"Emotional Anarchist" is the worst song MxPx have ever recorded and literally contains the chorus "You're an emotional anarchist/you're pissed cuz you've never been kissed." Actually, it's one of the worst songs I've ever heard, and I struggle to describe its badness because I can barely even comprehend it, but now that I've reviewed this album, I never have to listen to it again.
"Call in Sick" is a song about Mike missing his wife while he's on the road, and while it is quite poppy, itself, the lonely tone of the lyrics fits in with the first half of the album. In fact, the rest of the album fits in with the first half.
Those stupid four songs in the middle ruined the whole tone, though, and there's no going back. Take them out, and this is a really good, if really short, ten-song MxPx album. "Get Me Out" is heavy enough to actually feature Mike screaming, and more fully explores the topic of fear. "Get Me Out" fits with the title of the album, and if I had produced Panic, I would have cut the middle tracks out and allowed Panic a cohesive sound and theme. Have I mentioned that I don't like tracks 7-10? "Waiting for the World to End" is a great apocalyptic pen-ultimate track, and it highlights the core-sound of this album, which is energetic hard rock and NOT SKATE PUNK.
"This Weekend" closes the album out on a positive, triumphant note, and feels earned after the previous two songs, but it would feel far more cathartic if the entirety of the album had been more consistent with the sound and mood of the first six tracks. So in the end--wait, my arms are tired from repeatedly hitting this stupid horse that can't fight back because it's dead and bloated--okay, so in the end, I truly believe that Panic could have been considered an underground, underrated classic, a dark gem in MxPx's otherwise bright discography, but instead it only comes off as a lesser jewel in a crown full of far finer stones. Stones, man.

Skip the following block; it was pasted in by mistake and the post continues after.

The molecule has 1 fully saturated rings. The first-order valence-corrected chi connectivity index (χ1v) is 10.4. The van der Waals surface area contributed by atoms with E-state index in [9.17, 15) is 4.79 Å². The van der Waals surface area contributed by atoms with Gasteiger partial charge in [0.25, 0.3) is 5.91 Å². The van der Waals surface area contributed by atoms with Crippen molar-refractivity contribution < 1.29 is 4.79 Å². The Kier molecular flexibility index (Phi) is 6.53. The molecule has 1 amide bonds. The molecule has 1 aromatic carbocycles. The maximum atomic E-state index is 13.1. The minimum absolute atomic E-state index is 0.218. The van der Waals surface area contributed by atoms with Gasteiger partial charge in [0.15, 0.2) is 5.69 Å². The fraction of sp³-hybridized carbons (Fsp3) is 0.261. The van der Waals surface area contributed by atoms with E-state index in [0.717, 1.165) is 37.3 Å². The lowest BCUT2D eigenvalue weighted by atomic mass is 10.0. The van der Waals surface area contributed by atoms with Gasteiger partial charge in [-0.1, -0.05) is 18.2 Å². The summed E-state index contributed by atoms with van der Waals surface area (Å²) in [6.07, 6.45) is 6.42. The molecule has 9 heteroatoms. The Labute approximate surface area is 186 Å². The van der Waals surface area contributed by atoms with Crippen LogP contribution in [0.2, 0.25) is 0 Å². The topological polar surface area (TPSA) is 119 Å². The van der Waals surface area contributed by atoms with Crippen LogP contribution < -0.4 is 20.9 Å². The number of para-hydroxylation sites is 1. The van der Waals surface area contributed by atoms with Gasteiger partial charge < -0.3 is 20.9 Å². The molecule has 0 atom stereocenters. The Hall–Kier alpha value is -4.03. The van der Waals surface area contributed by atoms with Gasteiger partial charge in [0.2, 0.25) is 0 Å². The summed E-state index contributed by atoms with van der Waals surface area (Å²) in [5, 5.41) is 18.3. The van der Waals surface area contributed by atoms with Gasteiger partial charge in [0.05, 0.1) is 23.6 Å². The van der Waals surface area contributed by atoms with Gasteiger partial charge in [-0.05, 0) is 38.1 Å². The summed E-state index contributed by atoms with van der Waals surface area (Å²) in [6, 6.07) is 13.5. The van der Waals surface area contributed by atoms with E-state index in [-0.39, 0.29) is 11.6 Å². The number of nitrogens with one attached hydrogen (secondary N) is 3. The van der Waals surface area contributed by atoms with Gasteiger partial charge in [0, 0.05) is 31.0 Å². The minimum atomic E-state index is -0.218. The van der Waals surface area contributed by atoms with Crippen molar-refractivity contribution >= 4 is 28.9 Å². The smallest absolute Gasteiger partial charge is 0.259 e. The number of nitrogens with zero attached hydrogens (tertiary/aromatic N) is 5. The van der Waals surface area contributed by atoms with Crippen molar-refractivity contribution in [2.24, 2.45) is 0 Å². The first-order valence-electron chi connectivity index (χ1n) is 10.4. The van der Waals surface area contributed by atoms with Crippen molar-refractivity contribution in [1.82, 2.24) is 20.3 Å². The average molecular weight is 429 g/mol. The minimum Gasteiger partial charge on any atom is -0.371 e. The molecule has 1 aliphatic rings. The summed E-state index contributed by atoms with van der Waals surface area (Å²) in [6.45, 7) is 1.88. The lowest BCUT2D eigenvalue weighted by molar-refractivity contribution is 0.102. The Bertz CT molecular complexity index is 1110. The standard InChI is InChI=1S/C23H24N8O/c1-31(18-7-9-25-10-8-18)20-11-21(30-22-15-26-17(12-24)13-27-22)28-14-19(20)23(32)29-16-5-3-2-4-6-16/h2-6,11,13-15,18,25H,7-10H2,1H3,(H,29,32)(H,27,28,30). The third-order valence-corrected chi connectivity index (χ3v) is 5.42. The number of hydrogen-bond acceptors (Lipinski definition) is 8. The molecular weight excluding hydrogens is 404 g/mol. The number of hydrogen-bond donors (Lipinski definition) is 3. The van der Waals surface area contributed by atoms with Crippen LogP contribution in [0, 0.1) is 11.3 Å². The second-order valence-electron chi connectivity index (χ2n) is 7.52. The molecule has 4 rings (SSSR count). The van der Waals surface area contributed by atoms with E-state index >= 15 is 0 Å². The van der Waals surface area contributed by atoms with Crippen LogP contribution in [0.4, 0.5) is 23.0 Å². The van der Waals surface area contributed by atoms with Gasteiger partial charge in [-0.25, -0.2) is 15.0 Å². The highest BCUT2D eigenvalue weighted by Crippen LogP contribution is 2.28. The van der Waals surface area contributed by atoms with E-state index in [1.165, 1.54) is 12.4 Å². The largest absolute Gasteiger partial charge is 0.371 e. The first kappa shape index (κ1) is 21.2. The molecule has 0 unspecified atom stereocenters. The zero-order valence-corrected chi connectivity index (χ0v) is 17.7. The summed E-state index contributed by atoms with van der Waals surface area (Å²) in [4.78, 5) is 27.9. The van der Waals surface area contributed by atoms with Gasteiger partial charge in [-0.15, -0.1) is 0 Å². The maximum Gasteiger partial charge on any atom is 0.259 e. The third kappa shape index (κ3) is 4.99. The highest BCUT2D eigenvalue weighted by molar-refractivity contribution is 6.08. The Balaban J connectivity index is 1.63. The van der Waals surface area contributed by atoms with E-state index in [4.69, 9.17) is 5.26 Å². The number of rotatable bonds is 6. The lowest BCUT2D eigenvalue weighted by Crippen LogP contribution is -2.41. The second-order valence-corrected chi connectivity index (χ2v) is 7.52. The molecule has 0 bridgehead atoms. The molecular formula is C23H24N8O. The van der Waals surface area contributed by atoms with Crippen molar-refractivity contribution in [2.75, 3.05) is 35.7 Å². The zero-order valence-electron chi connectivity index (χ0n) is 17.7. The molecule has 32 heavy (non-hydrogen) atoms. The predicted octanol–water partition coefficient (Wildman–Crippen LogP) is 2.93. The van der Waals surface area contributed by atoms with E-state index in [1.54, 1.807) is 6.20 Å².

Hey, this review has a promised, but brief second part, and that's talking about stuff that happened ten years ago. A few weeks before Panic was released, I was in a deep depression, unemployed, and alone in my parents' empty house in the middle of nowhere. I had almost completely forgotten about MxPx, but one night I happened upon the Fuse channel, which in 2005 was all about showing rock videos (Fuse, G4, and Wonder Showzen were my dawgs that summer), and I saw MxPx riding out to me from the desert.
The sound of "Heard That Sound" gave me a ton of hope, even if the album itself didn't exactly whet my whistle.
ADDED BONUS! I purchased Panic at the Baton Rouge FYE (on a rare trip into town), along with Dredg's Catch Without Arms, as I saw the video for "Bug Eyes" on that very same night. Man, Fuse was on fire that summer.
1. The Darkest Places 2:35
2. Young and Depressed 3:05
3. Heard That Sound 3:40
4. Cold Streets 2:46
5. The Story 3:31
6. Wrecking Hotel Rooms 3:26
7. Late Again 2:35
8. Kicking and Screaming 2:52
9. Grey Skies Turn Blue 3:04
10. Emotional Anarchist 2:02
11. Call in Sick 3:00
12. Get Me Out 2:10
13. Waiting for the World to End 3:46
14. This Weekend 3:21